Lack of proper tax education
The biggest challenge Dr. Ampaabeng identified, was the inadequate education on taxes which are hinged on, lack of tax information and poor ICT system usage as people do not even understand complex tax issues and information which are churned out by the Authority via the media.
Due to the lack of proper education, taxpayers and visitors who visit the GRA website become clueless as they have little or no knowledge on tax jargons on GRA website which are also pushed to other media outlets, hence the need for these individuals to outsource to tax accountants.
Dr. Ampaabeng was of the opinion that due to poor tax information, people are forced to hire an accountant who might charge a ridiculous amount for tax returns.
“When it comes to small businesses, the advice would have been, make the tax simple and easy to understand as much as possible, but where people have to rely on tax experts, and then they tend to fault. So the complexity, lack of information about tax payers, poor tax education, low ICT are to me some of the challenges in the Ghana tax system. And corruption which is the reason they’ve established this, is just one aspect of it.”
He further stated that, “practical or physical tax information is not there… but now things are getting better”. In comparison to other countries website he was of the view that these websites give comprehensive information of the intricacies of tax as against GRA’s website.
According to him, the only way we can bridge the gap is by “ engaging the local media, if it’s the Twi radio or the Ga radio… and make the tax education content and context specific. It is not about just putting information just for the sake of information”.
He further advised that the tax information should be in the local dialect, churned regularly and made easy to understand for all and sundry, especially those who are uneducated. “There should be regular tax education. Engage the media and see how best you can improve tax education”
Broadening the Tax net
Government in recent past have tried to bring in tax reforms to widen the tax net and there have been extensive discussions on broadening the tax net in budget reading.
According to the tax analyst, the concept of “broadening tax net” in the first place has been misunderstood and that the context of “broadening the tax net has been confused with “increasing the tax rate”.
He said, “When you talk of broadening the tax net… you broaden the tax base in a way that more people will be caught in the tax net for them to pay taxes. But when it comes to Ghana, they confuse broadening the tax net with increasing the tax burden on the people who are paying, and normally it’s about the indirect taxes which we tend to push up”.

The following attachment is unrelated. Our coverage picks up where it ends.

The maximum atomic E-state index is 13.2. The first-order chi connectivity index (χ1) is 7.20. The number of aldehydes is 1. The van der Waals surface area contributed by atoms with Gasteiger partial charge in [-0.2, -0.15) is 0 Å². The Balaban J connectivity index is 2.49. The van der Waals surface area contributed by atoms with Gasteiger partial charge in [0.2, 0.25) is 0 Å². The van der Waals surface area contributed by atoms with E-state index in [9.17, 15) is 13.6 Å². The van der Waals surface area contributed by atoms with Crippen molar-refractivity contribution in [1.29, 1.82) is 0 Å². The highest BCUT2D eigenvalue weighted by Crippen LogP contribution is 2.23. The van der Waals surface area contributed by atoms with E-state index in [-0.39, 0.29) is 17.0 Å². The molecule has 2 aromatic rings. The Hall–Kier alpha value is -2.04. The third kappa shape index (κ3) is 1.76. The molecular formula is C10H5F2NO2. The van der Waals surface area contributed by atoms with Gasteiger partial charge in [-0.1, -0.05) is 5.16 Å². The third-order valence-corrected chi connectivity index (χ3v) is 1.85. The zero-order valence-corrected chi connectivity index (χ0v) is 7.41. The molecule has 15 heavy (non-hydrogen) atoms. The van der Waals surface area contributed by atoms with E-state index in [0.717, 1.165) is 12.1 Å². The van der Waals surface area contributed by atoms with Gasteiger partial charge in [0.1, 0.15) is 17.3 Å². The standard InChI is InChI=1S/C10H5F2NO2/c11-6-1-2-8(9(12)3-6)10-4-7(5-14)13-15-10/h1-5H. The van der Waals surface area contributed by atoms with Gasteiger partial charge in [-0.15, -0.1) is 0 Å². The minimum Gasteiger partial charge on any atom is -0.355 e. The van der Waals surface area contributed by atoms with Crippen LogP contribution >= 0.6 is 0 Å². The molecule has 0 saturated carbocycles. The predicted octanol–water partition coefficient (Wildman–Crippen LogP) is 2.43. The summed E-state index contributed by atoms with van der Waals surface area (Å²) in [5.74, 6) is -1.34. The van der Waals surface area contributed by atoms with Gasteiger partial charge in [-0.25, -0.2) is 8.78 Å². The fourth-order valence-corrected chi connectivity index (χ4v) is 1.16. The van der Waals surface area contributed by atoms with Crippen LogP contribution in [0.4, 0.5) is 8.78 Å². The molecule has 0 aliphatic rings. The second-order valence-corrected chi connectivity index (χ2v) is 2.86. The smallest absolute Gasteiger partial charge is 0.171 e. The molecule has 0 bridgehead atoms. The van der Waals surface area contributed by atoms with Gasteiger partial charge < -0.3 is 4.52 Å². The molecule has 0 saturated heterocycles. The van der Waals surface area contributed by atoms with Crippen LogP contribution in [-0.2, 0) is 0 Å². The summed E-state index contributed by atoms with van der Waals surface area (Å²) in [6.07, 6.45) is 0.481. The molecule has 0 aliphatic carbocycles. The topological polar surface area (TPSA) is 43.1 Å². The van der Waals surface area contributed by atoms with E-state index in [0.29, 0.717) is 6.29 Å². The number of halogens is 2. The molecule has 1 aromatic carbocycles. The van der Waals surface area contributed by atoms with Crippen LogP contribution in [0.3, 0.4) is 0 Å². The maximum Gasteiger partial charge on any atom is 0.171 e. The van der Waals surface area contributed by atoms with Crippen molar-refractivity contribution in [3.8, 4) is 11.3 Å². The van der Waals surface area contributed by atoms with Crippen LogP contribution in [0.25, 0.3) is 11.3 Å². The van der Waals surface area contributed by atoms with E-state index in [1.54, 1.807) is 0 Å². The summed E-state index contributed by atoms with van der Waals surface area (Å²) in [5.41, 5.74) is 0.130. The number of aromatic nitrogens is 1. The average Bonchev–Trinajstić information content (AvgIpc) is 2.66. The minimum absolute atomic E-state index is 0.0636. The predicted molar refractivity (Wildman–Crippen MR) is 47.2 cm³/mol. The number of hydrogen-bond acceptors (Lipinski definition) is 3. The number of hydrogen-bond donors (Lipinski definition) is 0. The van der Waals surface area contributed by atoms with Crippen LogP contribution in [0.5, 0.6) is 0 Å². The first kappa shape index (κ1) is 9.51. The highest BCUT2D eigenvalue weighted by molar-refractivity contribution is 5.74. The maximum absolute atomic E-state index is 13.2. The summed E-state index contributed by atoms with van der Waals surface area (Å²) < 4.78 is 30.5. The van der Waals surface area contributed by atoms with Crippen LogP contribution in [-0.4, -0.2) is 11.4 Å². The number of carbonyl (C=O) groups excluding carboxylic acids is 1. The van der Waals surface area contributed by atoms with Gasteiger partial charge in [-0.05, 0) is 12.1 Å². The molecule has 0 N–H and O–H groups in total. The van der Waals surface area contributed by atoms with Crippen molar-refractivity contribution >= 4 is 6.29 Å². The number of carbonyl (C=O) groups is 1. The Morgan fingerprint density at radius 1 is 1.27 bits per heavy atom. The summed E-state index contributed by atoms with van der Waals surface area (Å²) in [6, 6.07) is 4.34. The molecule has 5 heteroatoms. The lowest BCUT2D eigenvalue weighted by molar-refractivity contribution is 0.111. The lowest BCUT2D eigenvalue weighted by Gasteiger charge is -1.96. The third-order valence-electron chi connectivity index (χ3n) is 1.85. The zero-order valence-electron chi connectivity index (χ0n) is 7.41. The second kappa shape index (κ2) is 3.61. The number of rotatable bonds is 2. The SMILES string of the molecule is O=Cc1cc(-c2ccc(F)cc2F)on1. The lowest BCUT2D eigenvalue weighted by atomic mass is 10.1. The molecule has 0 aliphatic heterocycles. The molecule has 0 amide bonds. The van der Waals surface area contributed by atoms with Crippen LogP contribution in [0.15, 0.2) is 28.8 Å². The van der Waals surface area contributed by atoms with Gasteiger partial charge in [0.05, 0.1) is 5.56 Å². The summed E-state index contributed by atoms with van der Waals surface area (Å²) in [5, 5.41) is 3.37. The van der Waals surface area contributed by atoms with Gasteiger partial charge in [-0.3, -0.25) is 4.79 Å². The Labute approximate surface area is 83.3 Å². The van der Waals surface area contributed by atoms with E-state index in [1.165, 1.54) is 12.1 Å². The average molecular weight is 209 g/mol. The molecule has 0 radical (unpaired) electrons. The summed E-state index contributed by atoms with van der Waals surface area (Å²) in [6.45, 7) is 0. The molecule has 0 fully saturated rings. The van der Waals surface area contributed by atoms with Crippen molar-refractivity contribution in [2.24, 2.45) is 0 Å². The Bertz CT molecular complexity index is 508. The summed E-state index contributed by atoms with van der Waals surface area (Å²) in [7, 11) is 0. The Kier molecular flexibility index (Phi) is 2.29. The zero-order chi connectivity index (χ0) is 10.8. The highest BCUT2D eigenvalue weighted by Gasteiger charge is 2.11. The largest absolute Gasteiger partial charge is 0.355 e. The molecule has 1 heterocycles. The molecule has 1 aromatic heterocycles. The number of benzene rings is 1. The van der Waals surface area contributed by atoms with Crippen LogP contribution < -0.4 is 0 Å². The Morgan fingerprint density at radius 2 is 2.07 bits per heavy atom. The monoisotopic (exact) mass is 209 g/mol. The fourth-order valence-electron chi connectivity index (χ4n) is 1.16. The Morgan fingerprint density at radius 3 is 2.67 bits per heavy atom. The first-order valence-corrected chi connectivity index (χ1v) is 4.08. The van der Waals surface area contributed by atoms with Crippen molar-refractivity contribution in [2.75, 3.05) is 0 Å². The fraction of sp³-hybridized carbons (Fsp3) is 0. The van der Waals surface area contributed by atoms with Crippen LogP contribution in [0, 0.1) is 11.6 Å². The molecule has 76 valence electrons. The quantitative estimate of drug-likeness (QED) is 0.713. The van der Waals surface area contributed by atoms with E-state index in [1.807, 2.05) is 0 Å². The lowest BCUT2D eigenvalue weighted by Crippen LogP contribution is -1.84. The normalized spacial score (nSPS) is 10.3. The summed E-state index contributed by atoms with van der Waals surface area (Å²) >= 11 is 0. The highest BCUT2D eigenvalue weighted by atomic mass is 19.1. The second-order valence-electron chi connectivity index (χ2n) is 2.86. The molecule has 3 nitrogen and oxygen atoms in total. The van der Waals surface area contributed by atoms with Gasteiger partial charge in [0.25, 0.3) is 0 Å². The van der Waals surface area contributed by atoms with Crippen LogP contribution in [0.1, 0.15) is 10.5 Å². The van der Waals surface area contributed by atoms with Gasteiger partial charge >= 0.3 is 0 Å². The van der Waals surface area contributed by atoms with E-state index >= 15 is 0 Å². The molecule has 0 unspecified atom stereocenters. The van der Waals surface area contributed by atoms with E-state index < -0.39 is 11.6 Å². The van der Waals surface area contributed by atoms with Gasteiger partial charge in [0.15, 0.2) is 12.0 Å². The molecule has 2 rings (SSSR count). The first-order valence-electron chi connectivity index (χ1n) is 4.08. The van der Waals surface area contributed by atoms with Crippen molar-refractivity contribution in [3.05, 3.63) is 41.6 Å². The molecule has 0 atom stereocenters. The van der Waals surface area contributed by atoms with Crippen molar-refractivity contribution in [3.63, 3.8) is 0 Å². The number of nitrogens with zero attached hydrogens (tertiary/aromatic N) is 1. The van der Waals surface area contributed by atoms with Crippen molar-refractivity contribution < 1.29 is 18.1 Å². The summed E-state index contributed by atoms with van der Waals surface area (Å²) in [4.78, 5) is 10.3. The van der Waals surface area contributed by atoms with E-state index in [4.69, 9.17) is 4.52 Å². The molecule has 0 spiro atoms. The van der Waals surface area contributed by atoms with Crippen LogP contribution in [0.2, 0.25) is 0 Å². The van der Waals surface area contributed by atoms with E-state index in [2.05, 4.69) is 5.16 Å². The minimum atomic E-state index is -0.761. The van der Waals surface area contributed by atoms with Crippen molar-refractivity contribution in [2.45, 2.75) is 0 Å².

The cost of broadening the tax net becomes burdensome for the ordinary Ghanaian and tax payer who’s trying to make ends meet, as it puts more strain on the poor.
He explained that “we used to have VAT which companies could use straight line method to calculate, now we split the VAT into a 12.5% VAT in addition to 2.5% NHIL and 2.5% GetFund which are now straight line and its non-deductible”.
Aside the broadening of the tax net, Dr. Ampaabeng suggested that “we need to look beyond the conventional,” by incorporating some other revenue generating activities such as property taxation and also the reintroduction of the luxury vehicle levy bill which is fetching advanced countries quite huge revenue.
He further noted that the challenge inherent in this activity increases cost of doing business; it puts more strain on the poor.
“So increasing the tax net is not about pushing the tax rate higher or increasing direct taxes to burden the very poor; it is about looking for more potential.”
Essentially, he stressed on the relevance of the Luxury Vehicle Levy as a lucrative venture which should be reintroduced with the focus being on real luxury vehicles and not just tax based on engine capacity. He said, “ it was a wonderful tax but it was poorly implemented”. He also proposed the cutting of the Common Fund of District Assemblies and encouraged them to tax properties in their area to fund their activities. Digitized taxation system was also proffered by him.
Tax exemption ruckus
According to Dr. Ampaabeng, the tax exemption bill was born out of a decision made in Parliament to justify who qualifies for the tax exemptions, which is weighed based on documentation, payment and clearance of goods. However, it was reformed based on an IMF condition for providing a bail-out.
|The reason the tax exemption bill hasn’t been passed is because, “IMF is no longer there to give us the pressure and number two there’s no political will".
“In 2010 we gave away a tax exemption of GHC 392 million… in a space of eight years the exemption grew by 1,073%, that’s the seriousness of it. It grew from GHC392 million to GHC4.6 billion in 2018, yet to see 2019, but definitely 2019 will be around GH 5 billion or more”.
He said “this exemption 4.6 billion could have fully financed the free senior high school completely and it could have also financed the road network Ghana wanted”.